Conclusion: “Drug courts were developed to aid the expansion of alternatives to incarceration for individuals with drug or alcohol dependencies who were charged with non-violent [offences]…. However, arrests for misdemeanor drug offences increased substantially during the 12 years following creation of this experimental program in 1989. Regression analyses in this study provide clear evidence that cities and counties that created drug courts experienced increases, rather than declines in arrest for misdemeanor drug use and possession” (p. 690).  It seems likely, therefore, that the availability of drug courts encourages police to bring minor drug users to court.

Reference: Lilley, David R. (2017). Did Drug Courts Lead to Increased Arrest and Punishment of Minor Drug Offenses?  Justice Quarterly, 34(4) 674-698.

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Parental incarceration contributes to intergenerational socioeconomic inequality.

The high rates of imprisonment in the United States beginning in the mid-1970s meant that an increasing number of children experienced the imprisonment of one or both parents.  In some American schools, as many as a quarter of the fathers and a tenth of the mothers of the children in the school experienced imprisonment.  The negative impacts that the incarceration of a parent has on their children is beginning to be understood  (see The Effects of Imprisonment: Specific Deterrence and Collateral Effects — Research Summaries Compiled from Criminological Highlights).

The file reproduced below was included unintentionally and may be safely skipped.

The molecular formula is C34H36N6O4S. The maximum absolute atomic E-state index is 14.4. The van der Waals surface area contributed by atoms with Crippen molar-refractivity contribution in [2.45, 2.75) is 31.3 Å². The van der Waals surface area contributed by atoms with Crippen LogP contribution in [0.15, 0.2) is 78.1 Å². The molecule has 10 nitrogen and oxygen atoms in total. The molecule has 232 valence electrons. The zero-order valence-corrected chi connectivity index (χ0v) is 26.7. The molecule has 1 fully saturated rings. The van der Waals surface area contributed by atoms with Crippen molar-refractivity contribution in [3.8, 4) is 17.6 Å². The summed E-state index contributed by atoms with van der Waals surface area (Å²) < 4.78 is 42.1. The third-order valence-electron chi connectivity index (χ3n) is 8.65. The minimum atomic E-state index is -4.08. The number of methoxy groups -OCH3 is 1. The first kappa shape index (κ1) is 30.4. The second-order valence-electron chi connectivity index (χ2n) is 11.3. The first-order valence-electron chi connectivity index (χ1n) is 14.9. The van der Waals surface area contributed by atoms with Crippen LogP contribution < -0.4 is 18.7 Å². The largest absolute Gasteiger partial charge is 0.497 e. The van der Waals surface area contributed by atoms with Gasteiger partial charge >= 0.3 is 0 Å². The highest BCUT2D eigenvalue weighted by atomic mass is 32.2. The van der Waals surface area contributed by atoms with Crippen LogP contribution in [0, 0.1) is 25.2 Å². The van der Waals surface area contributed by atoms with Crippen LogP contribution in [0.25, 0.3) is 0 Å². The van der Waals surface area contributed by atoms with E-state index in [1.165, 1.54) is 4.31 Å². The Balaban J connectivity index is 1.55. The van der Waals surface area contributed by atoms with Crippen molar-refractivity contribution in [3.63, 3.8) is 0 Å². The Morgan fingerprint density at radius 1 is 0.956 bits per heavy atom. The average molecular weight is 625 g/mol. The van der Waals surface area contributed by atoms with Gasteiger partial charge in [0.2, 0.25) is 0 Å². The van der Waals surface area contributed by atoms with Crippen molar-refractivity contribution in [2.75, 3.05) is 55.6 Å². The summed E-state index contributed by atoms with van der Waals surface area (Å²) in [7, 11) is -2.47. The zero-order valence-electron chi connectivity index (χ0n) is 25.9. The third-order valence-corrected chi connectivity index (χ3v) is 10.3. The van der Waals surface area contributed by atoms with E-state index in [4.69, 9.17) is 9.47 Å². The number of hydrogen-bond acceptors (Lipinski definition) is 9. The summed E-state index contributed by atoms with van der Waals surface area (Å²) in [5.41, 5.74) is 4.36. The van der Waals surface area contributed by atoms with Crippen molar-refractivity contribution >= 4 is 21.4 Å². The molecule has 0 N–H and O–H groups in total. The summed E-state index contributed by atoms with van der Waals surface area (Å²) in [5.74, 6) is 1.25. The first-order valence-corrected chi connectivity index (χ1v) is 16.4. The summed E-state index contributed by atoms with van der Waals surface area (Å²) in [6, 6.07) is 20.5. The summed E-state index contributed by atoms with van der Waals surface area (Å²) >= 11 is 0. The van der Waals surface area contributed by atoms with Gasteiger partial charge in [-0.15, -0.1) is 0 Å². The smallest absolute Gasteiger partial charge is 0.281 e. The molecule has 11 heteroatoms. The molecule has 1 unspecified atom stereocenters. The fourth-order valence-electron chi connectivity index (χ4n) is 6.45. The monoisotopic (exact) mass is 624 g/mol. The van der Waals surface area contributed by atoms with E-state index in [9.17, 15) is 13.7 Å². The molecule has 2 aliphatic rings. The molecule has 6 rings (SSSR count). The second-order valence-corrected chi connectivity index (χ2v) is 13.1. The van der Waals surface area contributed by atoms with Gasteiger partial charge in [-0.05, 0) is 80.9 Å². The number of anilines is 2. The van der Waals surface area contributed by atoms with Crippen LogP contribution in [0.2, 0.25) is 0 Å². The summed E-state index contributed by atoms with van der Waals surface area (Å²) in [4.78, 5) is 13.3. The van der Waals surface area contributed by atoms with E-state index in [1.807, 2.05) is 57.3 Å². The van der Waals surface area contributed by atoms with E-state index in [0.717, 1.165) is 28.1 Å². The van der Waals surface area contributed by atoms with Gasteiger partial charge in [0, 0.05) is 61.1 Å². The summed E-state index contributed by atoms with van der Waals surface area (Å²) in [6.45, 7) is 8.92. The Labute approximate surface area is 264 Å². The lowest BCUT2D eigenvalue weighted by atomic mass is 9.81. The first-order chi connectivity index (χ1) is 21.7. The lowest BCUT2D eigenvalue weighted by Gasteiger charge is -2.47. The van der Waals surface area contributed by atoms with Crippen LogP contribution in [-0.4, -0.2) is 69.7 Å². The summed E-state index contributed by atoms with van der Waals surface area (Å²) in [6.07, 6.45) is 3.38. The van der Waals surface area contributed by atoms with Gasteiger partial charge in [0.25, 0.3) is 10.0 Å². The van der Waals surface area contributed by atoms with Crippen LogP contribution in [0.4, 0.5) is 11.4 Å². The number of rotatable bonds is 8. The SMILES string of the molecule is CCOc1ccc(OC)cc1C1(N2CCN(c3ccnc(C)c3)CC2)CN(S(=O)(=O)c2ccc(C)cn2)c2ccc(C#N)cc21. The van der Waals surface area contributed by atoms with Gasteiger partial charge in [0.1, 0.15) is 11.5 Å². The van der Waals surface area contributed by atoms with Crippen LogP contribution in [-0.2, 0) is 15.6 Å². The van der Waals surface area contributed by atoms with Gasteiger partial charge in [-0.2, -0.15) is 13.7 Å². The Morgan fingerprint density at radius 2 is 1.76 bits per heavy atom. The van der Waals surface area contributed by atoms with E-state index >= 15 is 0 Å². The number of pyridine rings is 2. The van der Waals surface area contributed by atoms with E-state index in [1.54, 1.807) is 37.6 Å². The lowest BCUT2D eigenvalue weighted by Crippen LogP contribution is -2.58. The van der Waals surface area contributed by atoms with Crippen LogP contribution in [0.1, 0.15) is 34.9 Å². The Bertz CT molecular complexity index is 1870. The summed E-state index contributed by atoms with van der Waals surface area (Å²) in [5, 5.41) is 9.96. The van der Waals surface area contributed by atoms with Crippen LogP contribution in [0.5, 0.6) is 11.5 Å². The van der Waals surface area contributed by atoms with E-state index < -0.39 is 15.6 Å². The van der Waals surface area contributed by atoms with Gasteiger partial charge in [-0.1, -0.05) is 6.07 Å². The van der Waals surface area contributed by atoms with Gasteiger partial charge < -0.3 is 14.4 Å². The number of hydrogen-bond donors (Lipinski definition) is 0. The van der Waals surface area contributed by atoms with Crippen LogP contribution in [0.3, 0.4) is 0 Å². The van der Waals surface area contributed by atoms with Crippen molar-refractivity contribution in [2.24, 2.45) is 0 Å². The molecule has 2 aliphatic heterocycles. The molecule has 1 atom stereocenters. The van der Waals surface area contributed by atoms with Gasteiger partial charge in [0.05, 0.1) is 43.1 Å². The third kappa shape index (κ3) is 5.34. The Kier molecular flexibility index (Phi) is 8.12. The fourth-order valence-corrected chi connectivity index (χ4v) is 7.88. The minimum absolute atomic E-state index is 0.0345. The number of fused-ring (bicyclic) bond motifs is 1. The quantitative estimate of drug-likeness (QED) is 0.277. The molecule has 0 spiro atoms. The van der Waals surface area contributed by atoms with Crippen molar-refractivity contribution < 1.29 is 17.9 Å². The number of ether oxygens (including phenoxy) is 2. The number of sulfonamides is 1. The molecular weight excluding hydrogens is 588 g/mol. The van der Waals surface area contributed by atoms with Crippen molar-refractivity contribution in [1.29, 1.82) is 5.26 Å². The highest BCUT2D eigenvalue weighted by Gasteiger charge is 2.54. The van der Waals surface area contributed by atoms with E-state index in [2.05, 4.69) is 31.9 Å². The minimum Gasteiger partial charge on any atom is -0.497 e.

Because mass incarceration started some time ago, it is now possible to examine the long-term impact on the offspring of parents who were incarcerated when the children were young.   This study examines the intergenerational effects of parental imprisonment on the earnings, feelings of powerlessness, and perceived socioeconomic status of those who experienced the incarceration of a parent.  The survey used in this study began in 1994 with a focus on children born in the 1980s.  The main outcome data were obtained in 2007-8 when the survey participants were in their late 20s and early 30s. Overall, about 16% had experienced, when they were children, the incarceration of their father; 4% had experienced the incarceration of their mother.

These young adults were asked their annual earnings, their feelings of powerlessness (by indicating their level of agreement with statements such as “There is really no way I can solve the problems I have”) and perceived socioeconomic status in which respondents indicated where they felt they stood on a 10-point scale of “where people stand in America” on money, education, and respected jobs.